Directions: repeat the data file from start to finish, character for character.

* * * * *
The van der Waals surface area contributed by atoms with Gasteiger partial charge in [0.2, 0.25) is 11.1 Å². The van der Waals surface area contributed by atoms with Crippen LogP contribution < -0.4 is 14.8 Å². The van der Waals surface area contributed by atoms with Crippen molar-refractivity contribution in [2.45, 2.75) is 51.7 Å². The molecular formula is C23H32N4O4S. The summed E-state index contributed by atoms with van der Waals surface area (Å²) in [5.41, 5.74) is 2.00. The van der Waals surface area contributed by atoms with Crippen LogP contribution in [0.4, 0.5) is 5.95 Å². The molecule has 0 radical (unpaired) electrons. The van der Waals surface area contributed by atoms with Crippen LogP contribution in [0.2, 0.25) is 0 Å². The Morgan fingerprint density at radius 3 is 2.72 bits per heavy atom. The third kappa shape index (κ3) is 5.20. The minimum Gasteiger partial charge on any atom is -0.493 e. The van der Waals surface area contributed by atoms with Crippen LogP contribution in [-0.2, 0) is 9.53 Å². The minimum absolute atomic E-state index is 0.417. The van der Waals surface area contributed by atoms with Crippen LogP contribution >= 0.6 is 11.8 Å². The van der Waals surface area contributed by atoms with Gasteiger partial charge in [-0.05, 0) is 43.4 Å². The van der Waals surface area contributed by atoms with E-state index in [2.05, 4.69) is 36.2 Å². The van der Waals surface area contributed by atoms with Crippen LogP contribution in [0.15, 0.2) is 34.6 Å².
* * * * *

The van der Waals surface area contributed by atoms with Gasteiger partial charge in [0.2, 0.25) is 11.1 Å². The van der Waals surface area contributed by atoms with Crippen LogP contribution < -0.4 is 14.8 Å². The van der Waals surface area contributed by atoms with Crippen molar-refractivity contribution in [2.45, 2.75) is 51.7 Å². The molecular formula is C23H32N4O4S. The summed E-state index contributed by atoms with van der Waals surface area (Å²) in [5.41, 5.74) is 2.00. The van der Waals surface area contributed by atoms with Crippen LogP contribution in [0.4, 0.5) is 5.95 Å². The molecule has 0 radical (unpaired) electrons. The van der Waals surface area contributed by atoms with Crippen LogP contribution in [0.2, 0.25) is 0 Å². The Morgan fingerprint density at radius 3 is 2.72 bits per heavy atom. The third kappa shape index (κ3) is 5.20. The minimum Gasteiger partial charge on any atom is -0.493 e. The van der Waals surface area contributed by atoms with Crippen LogP contribution in [-0.2, 0) is 9.53 Å². The minimum absolute atomic E-state index is 0.417. The van der Waals surface area contributed by atoms with Crippen LogP contribution >= 0.6 is 11.8 Å². The van der Waals surface area contributed by atoms with Gasteiger partial charge in [-0.05, 0) is 43.4 Å². The van der Waals surface area contributed by atoms with E-state index in [2.05, 4.69) is 36.2 Å². The van der Waals surface area contributed by atoms with Crippen LogP contribution in [0.15, 0.2) is 34.6 Å².